South Carolina              
Administrative Law Court
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SC Administrative Law Court Decisions

Daisy Outdoor Advertising Company, Inc. vs. SCDOT

South Carolina Department of Transportation

Daisy Outdoor Advertising Company, Inc.

South Carolina Department of Transportation




In the above-captioned case, Petitioners challenge the denial of an outdoor advertising permit. A hearing was held on this matter on August 23, 2000 at the Administrative Law Judge Division. Petitioner argues that, but for the issuance of a permit to Abbot Sign Company (Abbot), which is not a party to this action, their permit application would have been granted. Petitioner is therefore contesting the grant of a permit to Abbot, as well as the denial of its own application. For the following reasons, I find that this case should be dismissed:

1. The grant of an outdoor advertising permit to Abbot resulted in the denial of Petitioner's application for its outdoor advertising permit by the S.C. Department of Transportation. In particular, S.C. Code Ann. Regs. 63-346 (Supp.1999) (Regulation 63-346) provides that outdoor advertising signs may not be less than 500 feet apart. Consequently, to grant both applications would have resulted in a violation of the regulation. In effect, the parties were competing for the same location.

2. Abbot Sign Company is a necessary party to this action under Rule 19 of the South Carolina Rules of Civil Procedure, as Daisy is protesting the permit granted to Abbot. Further, Article I, § 22 of the S.C. Constitution states that "[n]o person shall be finally bound by a judicial or quasi-judicial decision of an administrative agency affecting private rights except on due notice and an opportunity to be heard." The denial of Petitioner's application is inextricably linked with the grant of a permit to Abbot. Therefore, a decision cannot be made without possibly affecting Abbot's rights.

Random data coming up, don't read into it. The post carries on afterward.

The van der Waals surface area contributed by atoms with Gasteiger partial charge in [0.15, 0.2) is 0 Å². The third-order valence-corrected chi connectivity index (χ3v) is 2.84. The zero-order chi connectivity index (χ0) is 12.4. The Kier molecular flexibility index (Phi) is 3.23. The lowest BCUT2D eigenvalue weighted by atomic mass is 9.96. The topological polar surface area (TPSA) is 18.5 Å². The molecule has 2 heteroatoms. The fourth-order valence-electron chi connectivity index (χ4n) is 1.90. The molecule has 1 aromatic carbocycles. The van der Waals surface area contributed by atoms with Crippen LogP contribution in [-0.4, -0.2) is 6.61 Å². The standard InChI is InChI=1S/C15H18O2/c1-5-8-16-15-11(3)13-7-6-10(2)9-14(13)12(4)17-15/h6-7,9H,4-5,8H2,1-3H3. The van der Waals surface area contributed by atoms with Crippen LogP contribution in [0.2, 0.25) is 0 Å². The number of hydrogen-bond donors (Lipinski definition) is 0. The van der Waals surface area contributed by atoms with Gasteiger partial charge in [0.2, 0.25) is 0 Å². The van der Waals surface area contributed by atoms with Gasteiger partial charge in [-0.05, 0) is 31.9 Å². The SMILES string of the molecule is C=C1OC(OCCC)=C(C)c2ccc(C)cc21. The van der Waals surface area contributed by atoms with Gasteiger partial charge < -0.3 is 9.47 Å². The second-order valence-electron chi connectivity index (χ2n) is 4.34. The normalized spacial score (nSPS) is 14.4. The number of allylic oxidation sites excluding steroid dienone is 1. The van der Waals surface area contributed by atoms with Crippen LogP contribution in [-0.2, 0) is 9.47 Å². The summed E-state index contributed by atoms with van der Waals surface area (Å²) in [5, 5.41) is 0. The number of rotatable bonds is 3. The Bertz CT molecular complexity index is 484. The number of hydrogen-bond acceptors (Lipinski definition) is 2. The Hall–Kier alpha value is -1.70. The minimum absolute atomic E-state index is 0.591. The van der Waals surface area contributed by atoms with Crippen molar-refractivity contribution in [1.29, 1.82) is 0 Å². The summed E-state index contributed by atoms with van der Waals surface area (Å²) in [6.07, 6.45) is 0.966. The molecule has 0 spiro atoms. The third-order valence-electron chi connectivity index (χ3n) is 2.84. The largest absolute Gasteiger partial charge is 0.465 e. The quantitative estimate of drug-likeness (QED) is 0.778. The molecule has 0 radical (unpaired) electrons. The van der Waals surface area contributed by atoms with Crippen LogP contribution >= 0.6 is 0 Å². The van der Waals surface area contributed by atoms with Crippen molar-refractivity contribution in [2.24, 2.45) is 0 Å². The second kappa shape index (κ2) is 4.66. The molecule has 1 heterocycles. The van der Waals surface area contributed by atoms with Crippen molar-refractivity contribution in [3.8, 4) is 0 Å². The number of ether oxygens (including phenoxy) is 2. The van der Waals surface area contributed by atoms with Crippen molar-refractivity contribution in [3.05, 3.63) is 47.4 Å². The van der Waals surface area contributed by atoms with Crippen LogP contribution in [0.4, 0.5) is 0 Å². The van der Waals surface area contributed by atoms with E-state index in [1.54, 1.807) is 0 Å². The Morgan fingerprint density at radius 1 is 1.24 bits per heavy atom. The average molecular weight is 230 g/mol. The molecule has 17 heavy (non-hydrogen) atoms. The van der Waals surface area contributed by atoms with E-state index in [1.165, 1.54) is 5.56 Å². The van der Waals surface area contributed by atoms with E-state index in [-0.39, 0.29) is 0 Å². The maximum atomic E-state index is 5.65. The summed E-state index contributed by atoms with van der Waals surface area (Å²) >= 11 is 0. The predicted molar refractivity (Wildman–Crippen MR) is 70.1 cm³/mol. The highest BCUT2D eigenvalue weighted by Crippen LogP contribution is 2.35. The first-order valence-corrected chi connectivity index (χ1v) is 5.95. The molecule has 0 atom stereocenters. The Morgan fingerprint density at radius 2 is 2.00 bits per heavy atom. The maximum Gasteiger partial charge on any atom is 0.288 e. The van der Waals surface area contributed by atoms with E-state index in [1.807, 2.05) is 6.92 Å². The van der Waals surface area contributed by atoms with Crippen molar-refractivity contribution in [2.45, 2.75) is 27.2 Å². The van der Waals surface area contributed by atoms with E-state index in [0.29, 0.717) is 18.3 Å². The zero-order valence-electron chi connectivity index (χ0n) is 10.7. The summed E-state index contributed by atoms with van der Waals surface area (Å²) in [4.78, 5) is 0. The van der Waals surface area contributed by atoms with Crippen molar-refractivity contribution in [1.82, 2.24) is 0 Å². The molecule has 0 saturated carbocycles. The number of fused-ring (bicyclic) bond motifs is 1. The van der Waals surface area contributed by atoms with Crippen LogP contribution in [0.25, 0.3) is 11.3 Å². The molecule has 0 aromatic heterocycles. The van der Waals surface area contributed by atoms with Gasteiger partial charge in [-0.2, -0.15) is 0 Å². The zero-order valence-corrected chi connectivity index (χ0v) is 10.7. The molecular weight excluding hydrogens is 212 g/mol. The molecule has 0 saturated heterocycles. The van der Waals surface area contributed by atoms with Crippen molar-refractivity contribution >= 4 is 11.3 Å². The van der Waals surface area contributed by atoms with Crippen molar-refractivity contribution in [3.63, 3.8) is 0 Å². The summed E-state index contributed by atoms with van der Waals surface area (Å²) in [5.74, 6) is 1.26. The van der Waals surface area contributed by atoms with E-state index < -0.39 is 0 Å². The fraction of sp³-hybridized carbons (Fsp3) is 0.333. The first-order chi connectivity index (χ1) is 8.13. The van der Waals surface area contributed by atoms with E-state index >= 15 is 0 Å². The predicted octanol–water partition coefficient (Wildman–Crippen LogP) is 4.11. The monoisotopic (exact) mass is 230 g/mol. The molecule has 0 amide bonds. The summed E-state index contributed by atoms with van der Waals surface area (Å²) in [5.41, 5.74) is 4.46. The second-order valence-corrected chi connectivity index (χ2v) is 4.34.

3. Regulation 63-349(J) (Supp. 1999) contemplates the potential for competing applications:

"Permits will be considered on a first-come, first-served basis. If applications are

submitted for the same or conflicting sites, each will be dealt with in turn. If there

is a tie, it will be settled by a coin toss at which both applicants may be witnesses."

Even though Regulation 63-349(J) provides for a "sophisticated" method of settling a tie between competing applicants by a coin toss, it does not provide a regulatory vehicle for one applicant to challenge the grant of a permit to a competing applicant.

The South Carolina Supreme Court has determined that, in certain administrative agency matters, parties must be afforded due process rights to review of agency decisions that affect private rights whether or not the decisions fall within the scope of a regulation or the Administrative Procedures Act's definition of a contested case. See Stono River Envt'l Protection Ass'n v. S.C. Dep't. of Health and Envt'l Control, 305 S.C. 90, 406 S.E.2d 340 (1991). In Stono River, the Court opined:

"Administrative agencies are required to meet minimum standards of due process.

S.C. CONST. ART 1, § 3; Smith & Smith, Inc. v. S.C. Public Service Commission,

271 S.C. 405, 247 S.E.2d 677 (1978). "Due process is flexible and calls for such

procedural protections as the particular situation demands." Morrissey v. Brewer,

408 U.S. 471, 481, 92 S. Ct. 2593, 2600, 33 L.Ed.2d 484 (1972). In our view

constitutional due process provisions, apart from the APA, are sufficient to confer

the rights to notice and for an opportunity to be heard."

Stono River, 305 S.C. at 94, 406 S.E.2d at 342. Here, the Department's grant of Abbot's application is subjected to the due process considerations enunciated in Stono and prescribed by Article 1, § 22 of the S.C. Constitution.

4. There is a case pending in the South Carolina Supreme Court, Daisy Outdoor Advertising Company, Inc. v. South Carolina Department of Transportation and Abbot Sign Company, Inc., Docket No. 2000-124, dealing with these parties and a collateral issue which may render this action moot.

IT IS THEREFORE ORDERED that the above-captioned case is hereby DISMISSED without prejudice. Petitioner may refile this action within 60 days of the Supreme Court decision involving these parties and deciding collateral issues.



Administrative Law Judge

August 31, 2000

Columbia, South Carolina

Brown Bldg.






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